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  • Théo Rohfritsch

    That's an insane idea, but it worked! So amazing!

  • Brandon

    it will be very easy (shortly) to directly donate funds to get stuff in the city done. We'll see an app for that.

    • Adele Peters

      So interesting. I wonder (as I asked Alan below) how traditional government will fit into this in the future. In theory, we're already donating money (taxes) to get things done...what will happen to taxes if crowdfunding city projects takes off?

  • Alan Salganik

    Super cool. I think the future will see more and more direct contributions from citizens themselves in city planning. Citizens of a city will be able to go online, discuss what their city needs most, vote and discuss it, and then crowdfund it. Ultimately, that's the end goal of our Community Wishlist ( We'll be turning it into an online town-hall meeting in which people like you and I can log on at our own convenience, vote and discuss what our own communities need, and then convert them into live, crowdfunding campaigns. Very good article, thank you for sharing!

    • Adele Peters

      Yes, I love this direction...and your project is awesome. How do you imagine it will interact with traditional city government in the future?

      • Alan Salganik

        We think that the current style of town-hall meetings is inefficient. The same few people attend all of the meetings, and there isn't enough involvement from the community those decisions impact. By moving it online, traditional city governments will be able to attract a wider demographic of their communities, since the discussions can happen on everyone's own time, at their own convenience. That way, local officials can more efficiently understand what the needs of a community are and the best use of civic funds. In terms of crowdfunding, they can take projects perhaps that are secondary in terms of importance (for example a sculpture in a park as opposed to fixing a pothole), and rather than increasing taxes, crowdfund them directly instead. At least that's our goal :)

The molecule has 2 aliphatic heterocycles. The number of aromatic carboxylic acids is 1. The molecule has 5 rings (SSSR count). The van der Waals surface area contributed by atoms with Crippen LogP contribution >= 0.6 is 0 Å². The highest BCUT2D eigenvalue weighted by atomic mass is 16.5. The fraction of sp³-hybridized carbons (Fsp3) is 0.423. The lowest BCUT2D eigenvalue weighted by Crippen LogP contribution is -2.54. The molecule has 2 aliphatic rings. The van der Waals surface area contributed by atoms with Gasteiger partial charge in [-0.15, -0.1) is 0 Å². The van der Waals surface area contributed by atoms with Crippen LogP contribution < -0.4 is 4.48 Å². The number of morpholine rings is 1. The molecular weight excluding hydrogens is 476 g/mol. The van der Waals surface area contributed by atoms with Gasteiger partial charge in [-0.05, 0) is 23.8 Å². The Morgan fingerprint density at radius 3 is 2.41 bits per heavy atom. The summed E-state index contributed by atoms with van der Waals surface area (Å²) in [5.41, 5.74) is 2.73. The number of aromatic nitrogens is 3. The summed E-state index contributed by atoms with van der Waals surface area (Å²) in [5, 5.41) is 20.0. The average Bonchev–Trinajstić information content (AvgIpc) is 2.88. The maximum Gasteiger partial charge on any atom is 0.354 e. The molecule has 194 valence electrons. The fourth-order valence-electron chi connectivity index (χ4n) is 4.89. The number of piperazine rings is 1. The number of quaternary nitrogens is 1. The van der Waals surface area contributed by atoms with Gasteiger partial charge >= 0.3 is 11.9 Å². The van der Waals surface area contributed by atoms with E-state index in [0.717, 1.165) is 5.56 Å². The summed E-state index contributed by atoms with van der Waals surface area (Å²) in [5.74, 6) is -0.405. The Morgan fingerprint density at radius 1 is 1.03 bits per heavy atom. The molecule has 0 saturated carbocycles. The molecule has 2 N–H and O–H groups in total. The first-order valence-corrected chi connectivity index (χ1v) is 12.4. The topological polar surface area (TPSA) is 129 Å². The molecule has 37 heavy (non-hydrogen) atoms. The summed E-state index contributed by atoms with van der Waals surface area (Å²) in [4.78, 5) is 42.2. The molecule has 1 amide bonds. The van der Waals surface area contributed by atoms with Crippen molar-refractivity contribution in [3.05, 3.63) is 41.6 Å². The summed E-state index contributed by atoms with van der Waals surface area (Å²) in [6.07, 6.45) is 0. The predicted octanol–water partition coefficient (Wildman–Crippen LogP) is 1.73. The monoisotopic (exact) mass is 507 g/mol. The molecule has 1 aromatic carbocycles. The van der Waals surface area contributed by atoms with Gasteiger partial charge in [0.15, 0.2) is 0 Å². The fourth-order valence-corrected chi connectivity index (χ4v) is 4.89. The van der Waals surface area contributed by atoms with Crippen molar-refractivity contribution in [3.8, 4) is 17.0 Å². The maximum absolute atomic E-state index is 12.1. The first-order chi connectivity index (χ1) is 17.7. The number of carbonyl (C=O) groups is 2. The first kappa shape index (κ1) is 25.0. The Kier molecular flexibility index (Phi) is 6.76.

• Danny Gessner

    I'm not certain getting more public funds in real estate is good investment with the market already shaky and climate change certianly won't cooperate. But at the same time it's like if New York City didn't have Robert Moses; need for planning, and voluntary donations is helpful rather than relying on entrepreneurs.

    • Adele Peters

      That's a good point—it does seem like a somewhat shaky investment. It's also interesting to think about the need for planning...I'm curious about how local regulation fits into everything, and if projects have to jump through the same hoops they would otherwise. If crowdfunding means buildings get built faster, is it possible that in some cases (with less scrupulous project leaders) they might not be as well thought-through?